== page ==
Virtues are, in the popular estimate, rather the exception than the rule.  There is the man and his virtues.  Men do what is called a good action, as some piece of courage or charity, much as they would pay a fine in expiation of daily non-appearance on parade.  Their works are done as an apology or extenuation of their living in the world, as invalids and the insane pay a high board.  Their virtues are penances.  I do not wish to expiate, but to live.  My life is for itself and not for a spectacle.  I much prefer that it should be of a lower strain, so it be genuine and equal, than that it should be glittering and unsteady….  I cannot consent to pay for a privilege where I have intrinsic right.  Few and mean as my gifts may be, I actually am, and do not need for my own assurance or the assurance of my fellows any secondary testimony.

What I must do is all that concerns me, not what the people think.  This rule, equally arduous in actual and in intellectual life, may serve for the whole distinction between greatness and meanness.  It is the harder, because you will always find those who think they know what is your duty better than you know it.  It is easy in the world to live after the world’s opinion; it is easy in solitude to live after your own; but the great man is he who in the midst of the crowd keeps with perfect sweetness the independence of solitude.

The objection to conforming to usages that have become dead to you is that it scatters your force.  It loses your time and blurs the impression of your character.  If you maintain a dead church, contribute to a dead Bible-society, vote with a great party either for the government or against it, spread your table like base housekeepers, — under all these screens I have difficulty to detect the precise man you are.  And, of course, so much force is withdrawn from your proper life.  But do your work, and I shall know you.  Do your work, and you shall reinforce yourself.  A man must consider what a blindman’s buff is this game of conformity.  If I know your sect, I anticipate your argument….  Well, most men have bound their eyes with one or another handkerchief, and attached themselves to some one of these communities of opinions.  This conformity makes them not false in a few particulars, authors of a few lies, but false in all particulars.  Their every truth is not quite true….  Meanwhile, nature is not slow to equip us in the prison-uniform of the party to which we adhere….

For nonconformity the world whips you with its displeasure….  [B]ut the sour faces of he multitude, like their sweet faces, have no deep cause, but are put on and off as the wind blows and a newspaper directs….

The other terror that scares us from self-trust is our consistency; a reverence for our past act or word, because the eyes of other have no other data for computing our orbit than our past acts, and we are loath to disappoint them….

Suppose you should contradict yourself; what then?  It seems to be a rule of wisdom never to rely on your memory alone, scarcely even in acts of pure memory, but to bring the past for judgement into the thousand-eyed present, and live ever in a new day….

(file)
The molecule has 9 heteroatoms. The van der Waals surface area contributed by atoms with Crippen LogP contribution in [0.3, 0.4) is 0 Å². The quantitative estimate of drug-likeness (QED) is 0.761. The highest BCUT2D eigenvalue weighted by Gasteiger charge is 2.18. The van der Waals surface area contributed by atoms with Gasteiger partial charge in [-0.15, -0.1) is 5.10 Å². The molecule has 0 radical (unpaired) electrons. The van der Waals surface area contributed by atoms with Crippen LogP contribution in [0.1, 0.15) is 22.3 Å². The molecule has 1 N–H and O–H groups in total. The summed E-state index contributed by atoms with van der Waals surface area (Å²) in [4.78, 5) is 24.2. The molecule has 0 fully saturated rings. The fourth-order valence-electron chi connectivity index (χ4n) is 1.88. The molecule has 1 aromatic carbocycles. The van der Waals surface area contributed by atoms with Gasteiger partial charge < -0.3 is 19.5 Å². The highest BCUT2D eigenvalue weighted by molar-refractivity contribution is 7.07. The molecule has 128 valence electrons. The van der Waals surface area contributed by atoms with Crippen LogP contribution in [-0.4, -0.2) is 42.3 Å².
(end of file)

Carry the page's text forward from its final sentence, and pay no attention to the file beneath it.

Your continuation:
A foolish consistency is the hobgoblin of little minds, adored by little statesmen and philosophers and divines….  Speak what you think now in harsh words, and to-morrow speak what to-morrow thinks in hard words again, though it contradicts every thing you said to-day.  — ‘Ah, so you shall be sure to be misunderstood.” — Is it so bad, then, to be misunderstood?  Pythagoras was misunderstood, and Socrates, and Jesus, and Luther, and Copernicus, and Galileo, and Newton, and every pure and wise spirit that ever took flesh.  To be great is to be misunderstood.

[N]o man can violate his nature….   We pass for what we are.  Character teaches above our wills. Men imagine that they communicate their virtues or vice only by overt actions, and do not see that virtues or vice emit a breath every moment….

For of one will, the actions will be harmonious, however unlike they seem….  Your genuine action will explain itself, and will explain your other genuine actions.  Your conformity explains nothing….  Greatness appeals to the future.  If I can be firm enough to-day to do right, and scorn eyes, I must have done so much right before as to defend me now.  Be it how it will, do right now.  Always scorn appearances, and you always may.  The force of character is cumulative.  All the foregone days of virtue work their wealth into this.  What makes the majesty of the heroes of the senate and the field, so fills the imagination?  The consciousness of a train of great days and victories behind….  Honor is venerable to us because it is no ephemeris.  it is always ancient virtue.  We worship to-day because it is not of to-day.  We love it and pay it homage, because it is not a trap for our love and homage, but is self-dependent, self-derived, and therefore of an old immaculate pedigree, even if shown in a young person….

Let us affront and reprimand the smooth mediocrity and squalid contentment of the times, and hurl in the face of custom, and trade, and office, the fact which is the upshot of all history, that there is a great responsible Thinker and Actor working wherever a man works; that a true man belongs to no other time or place, but is the centre of things….  Every true man is a cause, a country, and an age….

Let a man know his worth, and keep things under his feet.  Let him not peep or steal, or skulk up and down with the air of a charity boy, a bastard, or an interloper, in the world which exists for him….  The picture waits for my verdict: it is not to command me, but I am to settle its claims to praise….

Insist on yourself; never imitate.  Your own gift you can present every moment with the cumulative force of a whole life’s cultivation; but of the adopted talent of another, you have only an extemporaneous, half possession.  That which each can do best, none by his Maker can teach him.  No man yet knows what it is, nor can, till that person has exhibited it.  Where is the master who could have taught Shakspeare?…  Shakspeare will never be made by the study of Shakspeare.  Do that which is assigned you, and you cannot hope too much or dare too much.

https://math.dartmouth.edu/~doyle/docs/self/self.pdf

 

Be you.  You are unique.  Your life’s experience is unique.  Your story is unique.  Be you.  But, be the best you.

All my love, always,

Dad